Why walking sports win over walking the dog

John Inverdale, walking sports ambassador at Just Get Active


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A long time ago I was given the Rolling Stones’ first album for my birthday, and there was one song I couldn’t stop singing:  ‘If you don’t know how to do it, I’ll show you how to walk the dog.”

We had a dog at the time called Jess, a border collie, and walking her across the fields near our house was a daily joy, although I’m not sure Jess would have seen it that way.  In dog years she was in her early 60s, and having this young human pup insist that we run up hill and down dale for 45 minutes probably in hindsight brought about her premature arthritis.

So that is one way of doing it - run the poor beast into the ground by hurtling around yourself.  But now, all these decades later, there’s a different way of walking the dog.  Now it’s us who have the arthritic joints, so it’s about throwing balls, and it’s our canine friends who are shouting ‘come on, what’s wrong with you?!’  as they bound off into the undergrowth.

So while walking the dog is undeniably good for us as human beings – if nothing else it gets us out of the house – it would be wrong to think that from a cardiovascular or fitness point of view it’s the same as taking part in something like walking sports. 

It doesn’t get the heart rate up in the same way (unless those dog training classes have been a waste of time, and you spend a lot of time chasing your mutt who won’t come when they’re called).  It can also often be a solitary pastime, which may sometimes be exactly what you want, but on others exactly what you don’t.  And if we’re brutally honest, there can sometimes be the element of a chore about it, as you try to shoehorn a walk into what might be a busy day.

At the end of it, that stepometer on your phone may have clicked through a few notches, but you won’t have strengthened  muscles, or  improved your fitness, stamina, balance and flexibility to the same extent as you would have done at a regular session of walking sports.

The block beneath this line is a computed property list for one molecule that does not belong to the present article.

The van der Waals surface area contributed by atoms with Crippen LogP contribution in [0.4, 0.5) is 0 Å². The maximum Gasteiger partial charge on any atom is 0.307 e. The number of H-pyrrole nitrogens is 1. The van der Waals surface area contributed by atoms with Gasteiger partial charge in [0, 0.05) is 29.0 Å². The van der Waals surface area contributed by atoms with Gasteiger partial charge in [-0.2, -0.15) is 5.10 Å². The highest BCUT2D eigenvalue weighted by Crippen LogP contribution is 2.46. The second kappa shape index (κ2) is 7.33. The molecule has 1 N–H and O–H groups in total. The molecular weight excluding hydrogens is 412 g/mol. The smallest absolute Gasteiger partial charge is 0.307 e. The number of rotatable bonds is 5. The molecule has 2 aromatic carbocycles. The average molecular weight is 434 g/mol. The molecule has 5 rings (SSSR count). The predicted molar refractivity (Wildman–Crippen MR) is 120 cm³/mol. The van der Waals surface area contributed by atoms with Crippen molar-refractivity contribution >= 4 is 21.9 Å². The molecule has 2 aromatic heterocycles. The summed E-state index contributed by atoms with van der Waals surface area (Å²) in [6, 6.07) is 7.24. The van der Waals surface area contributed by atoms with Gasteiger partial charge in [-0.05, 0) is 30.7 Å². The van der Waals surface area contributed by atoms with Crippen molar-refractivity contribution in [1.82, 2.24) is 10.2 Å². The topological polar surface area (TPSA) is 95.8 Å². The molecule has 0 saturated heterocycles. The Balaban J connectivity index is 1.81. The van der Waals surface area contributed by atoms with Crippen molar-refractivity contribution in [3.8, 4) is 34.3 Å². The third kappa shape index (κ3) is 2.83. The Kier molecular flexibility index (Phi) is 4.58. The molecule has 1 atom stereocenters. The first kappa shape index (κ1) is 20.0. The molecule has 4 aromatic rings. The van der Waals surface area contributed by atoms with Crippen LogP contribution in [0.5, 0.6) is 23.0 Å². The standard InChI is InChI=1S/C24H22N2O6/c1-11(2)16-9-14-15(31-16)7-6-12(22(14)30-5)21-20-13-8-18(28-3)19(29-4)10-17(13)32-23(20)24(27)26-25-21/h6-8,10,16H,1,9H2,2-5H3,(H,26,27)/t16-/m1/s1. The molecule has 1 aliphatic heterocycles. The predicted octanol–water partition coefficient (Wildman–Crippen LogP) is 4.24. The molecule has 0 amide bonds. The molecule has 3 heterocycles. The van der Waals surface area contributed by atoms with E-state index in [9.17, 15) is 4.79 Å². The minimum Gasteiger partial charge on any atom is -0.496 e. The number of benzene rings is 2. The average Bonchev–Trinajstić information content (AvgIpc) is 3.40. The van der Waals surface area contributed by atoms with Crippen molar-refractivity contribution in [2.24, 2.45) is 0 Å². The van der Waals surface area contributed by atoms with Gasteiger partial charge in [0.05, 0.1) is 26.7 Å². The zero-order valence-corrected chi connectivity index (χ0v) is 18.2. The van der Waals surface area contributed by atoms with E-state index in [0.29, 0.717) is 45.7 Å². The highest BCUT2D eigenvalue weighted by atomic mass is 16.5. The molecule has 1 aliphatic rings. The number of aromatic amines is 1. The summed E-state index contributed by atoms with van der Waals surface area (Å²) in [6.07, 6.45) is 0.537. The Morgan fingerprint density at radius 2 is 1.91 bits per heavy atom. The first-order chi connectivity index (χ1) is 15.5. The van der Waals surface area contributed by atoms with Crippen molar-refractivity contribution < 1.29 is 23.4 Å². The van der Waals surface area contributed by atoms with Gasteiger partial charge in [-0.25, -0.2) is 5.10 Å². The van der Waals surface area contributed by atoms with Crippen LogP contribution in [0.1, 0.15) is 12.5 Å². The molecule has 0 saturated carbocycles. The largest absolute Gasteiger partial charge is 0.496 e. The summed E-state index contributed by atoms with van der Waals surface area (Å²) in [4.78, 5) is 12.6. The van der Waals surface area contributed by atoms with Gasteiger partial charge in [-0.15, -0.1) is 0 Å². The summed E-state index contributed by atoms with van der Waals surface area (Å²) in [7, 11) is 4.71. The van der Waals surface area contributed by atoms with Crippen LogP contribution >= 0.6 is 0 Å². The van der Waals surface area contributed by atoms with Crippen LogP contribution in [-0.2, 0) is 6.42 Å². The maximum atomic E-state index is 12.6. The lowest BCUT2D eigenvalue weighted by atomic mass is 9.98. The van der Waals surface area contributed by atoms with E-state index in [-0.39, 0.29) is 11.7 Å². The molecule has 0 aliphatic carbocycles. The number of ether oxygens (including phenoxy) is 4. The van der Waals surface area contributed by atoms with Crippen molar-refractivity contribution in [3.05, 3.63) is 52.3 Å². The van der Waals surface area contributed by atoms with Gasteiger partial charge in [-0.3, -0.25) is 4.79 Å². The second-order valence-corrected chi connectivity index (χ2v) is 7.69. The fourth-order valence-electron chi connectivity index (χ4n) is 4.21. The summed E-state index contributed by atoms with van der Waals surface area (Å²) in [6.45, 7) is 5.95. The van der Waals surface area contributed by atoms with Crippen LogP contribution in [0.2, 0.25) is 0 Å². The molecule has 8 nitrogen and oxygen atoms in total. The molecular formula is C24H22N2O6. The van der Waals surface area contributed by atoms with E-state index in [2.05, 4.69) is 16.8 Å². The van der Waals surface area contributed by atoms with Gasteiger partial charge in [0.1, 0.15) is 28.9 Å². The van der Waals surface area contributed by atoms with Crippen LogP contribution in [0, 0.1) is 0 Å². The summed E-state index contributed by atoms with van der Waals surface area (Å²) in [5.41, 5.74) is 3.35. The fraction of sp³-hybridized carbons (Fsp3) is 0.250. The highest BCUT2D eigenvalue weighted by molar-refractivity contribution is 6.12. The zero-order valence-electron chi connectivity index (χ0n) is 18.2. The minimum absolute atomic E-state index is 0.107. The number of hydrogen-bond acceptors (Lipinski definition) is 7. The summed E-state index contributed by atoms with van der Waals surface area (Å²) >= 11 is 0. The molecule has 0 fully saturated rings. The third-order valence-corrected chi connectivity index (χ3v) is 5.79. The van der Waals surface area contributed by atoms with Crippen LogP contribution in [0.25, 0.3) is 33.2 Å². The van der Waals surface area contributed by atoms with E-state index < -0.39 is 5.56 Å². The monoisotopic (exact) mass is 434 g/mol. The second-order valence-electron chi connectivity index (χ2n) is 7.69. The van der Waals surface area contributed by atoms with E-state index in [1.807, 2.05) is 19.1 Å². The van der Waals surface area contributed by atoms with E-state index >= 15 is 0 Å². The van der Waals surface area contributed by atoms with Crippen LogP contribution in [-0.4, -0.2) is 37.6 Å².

Just Get Active is all about helping you to find a gentler version of a sport that you once loved back when your joints were slightly less creaky, or even inspire you to have a go at a sport you’ve never tried before, but at your pace. If you need convincing, have a look at this handy guide that shows what you can gain from a walking sports session compared to a solitary stroll with your canine companion. It may just surprise you…

 

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While walking the hills and the beach, and through the park, with your four-legged companion can invariably provide a feeling of wellbeing, not everyone has the luxury of large open spaces to walk their dog.  The routine of the daily exercise can sometimes become a mental switch off, without the stimulation to provide the acrobatics that your brain needs to perform when taking part in a collective activity.

Walking sports, as we’ve said so often, are genuinely a marvellous way to combat loneliness and create, or re-create, a circle of friends with similar interests and approaches to life. Of course, this can sometimes be said for dog-walking if you regularly cross paths with others on your daily stroll, but not always.

Dogs will often introduce themselves to other people before you have the chance to say hello yourself, and the unofficial dog-walking club that so many of us belong to is obviously a collective of like-minded people. But even if you’re lucky to be somewhere populated by a large selection of dogs and their owners of all shapes and sizes it’s still not the same as being part of a team.  That sporting togetherness that you may have shared in days gone by, and which, when you re-engage with it, is hugely liberating and enriching.  

All of which is not to criticise dog walking one iota. It’s wonderful, and it’s something I very much enjoy myself, but it’s something to do in conjunction with walking sports.

Perhaps you already enjoy a spot of walking football with friends, or perhaps you are brand new to the walking sports world and have just dipped a toe in. Either way, I’d recommend signing up to My Just Get Active for free. You’ll earn points as you track your walking sports session steps, but also for those wonderful social things like bringing friends along or organising refreshments. For an added bursts of motivation, My Just Get Active will even reward you with virtual trophies when you reach particular milestones that you can share with friends on social media from your very own personalised dashboard.

As time goes by, it’s about doing all we can to keep ourselves alive and alert, even if most of us now would be classified as Ambling Jack Flashes. And if you want an incentive, look no further than a certain 76-year-old called Mick. Don’t we all wish we could move like Jagger…